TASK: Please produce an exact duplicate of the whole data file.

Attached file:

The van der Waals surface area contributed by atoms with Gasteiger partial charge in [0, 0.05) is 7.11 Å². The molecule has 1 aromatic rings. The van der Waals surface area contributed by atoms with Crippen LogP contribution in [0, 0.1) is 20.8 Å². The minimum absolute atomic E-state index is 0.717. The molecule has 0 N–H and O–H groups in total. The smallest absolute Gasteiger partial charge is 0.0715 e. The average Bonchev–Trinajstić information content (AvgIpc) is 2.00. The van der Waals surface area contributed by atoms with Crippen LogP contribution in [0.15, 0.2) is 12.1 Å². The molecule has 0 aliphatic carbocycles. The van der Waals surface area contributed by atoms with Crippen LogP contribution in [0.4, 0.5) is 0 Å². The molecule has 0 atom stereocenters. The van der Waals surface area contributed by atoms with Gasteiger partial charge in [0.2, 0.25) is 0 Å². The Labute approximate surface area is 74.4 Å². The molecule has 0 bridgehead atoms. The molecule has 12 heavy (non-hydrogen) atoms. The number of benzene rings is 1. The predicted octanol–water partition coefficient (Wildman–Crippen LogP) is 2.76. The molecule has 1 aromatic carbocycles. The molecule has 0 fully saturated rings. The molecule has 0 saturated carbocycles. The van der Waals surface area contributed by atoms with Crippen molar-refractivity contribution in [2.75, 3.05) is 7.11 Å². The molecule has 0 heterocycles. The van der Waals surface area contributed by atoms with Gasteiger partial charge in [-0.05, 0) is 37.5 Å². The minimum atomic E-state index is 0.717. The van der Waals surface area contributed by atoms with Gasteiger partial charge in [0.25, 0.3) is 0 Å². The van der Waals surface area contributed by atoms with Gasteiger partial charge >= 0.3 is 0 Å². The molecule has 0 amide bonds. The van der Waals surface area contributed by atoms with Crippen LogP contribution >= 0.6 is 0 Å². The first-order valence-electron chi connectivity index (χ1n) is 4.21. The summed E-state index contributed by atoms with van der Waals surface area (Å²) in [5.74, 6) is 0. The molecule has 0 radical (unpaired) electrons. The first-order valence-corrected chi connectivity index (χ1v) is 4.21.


The van der Waals surface area contributed by atoms with Gasteiger partial charge in [0, 0.05) is 7.11 Å². The molecule has 1 aromatic rings. The van der Waals surface area contributed by atoms with Crippen LogP contribution in [0, 0.1) is 20.8 Å². The minimum absolute atomic E-state index is 0.717. The molecule has 0 N–H and O–H groups in total. The smallest absolute Gasteiger partial charge is 0.0715 e. The average Bonchev–Trinajstić information content (AvgIpc) is 2.00. The van der Waals surface area contributed by atoms with Crippen LogP contribution in [0.15, 0.2) is 12.1 Å². The molecule has 0 aliphatic carbocycles. The van der Waals surface area contributed by atoms with Crippen LogP contribution in [0.4, 0.5) is 0 Å². The molecule has 0 atom stereocenters. The van der Waals surface area contributed by atoms with Gasteiger partial charge in [0.2, 0.25) is 0 Å². The Labute approximate surface area is 74.4 Å². The molecule has 0 bridgehead atoms. The molecule has 12 heavy (non-hydrogen) atoms. The number of benzene rings is 1. The predicted octanol–water partition coefficient (Wildman–Crippen LogP) is 2.76. The molecule has 1 aromatic carbocycles. The molecule has 0 fully saturated rings. The molecule has 0 saturated carbocycles. The van der Waals surface area contributed by atoms with Crippen molar-refractivity contribution in [2.75, 3.05) is 7.11 Å². The molecule has 0 heterocycles. The van der Waals surface area contributed by atoms with Gasteiger partial charge in [-0.05, 0) is 37.5 Å². The minimum atomic E-state index is 0.717. The van der Waals surface area contributed by atoms with Gasteiger partial charge in [0.25, 0.3) is 0 Å². The van der Waals surface area contributed by atoms with Gasteiger partial charge >= 0.3 is 0 Å². The molecule has 0 amide bonds. The van der Waals surface area contributed by atoms with Crippen LogP contribution >= 0.6 is 0 Å². The first-order valence-electron chi connectivity index (χ1n) is 4.21. The summed E-state index contributed by atoms with van der Waals surface area (Å²) in [5.74, 6) is 0. The molecule has 0 radical (unpaired) electrons. The first-order valence-corrected chi connectivity index (χ1v) is 4.21.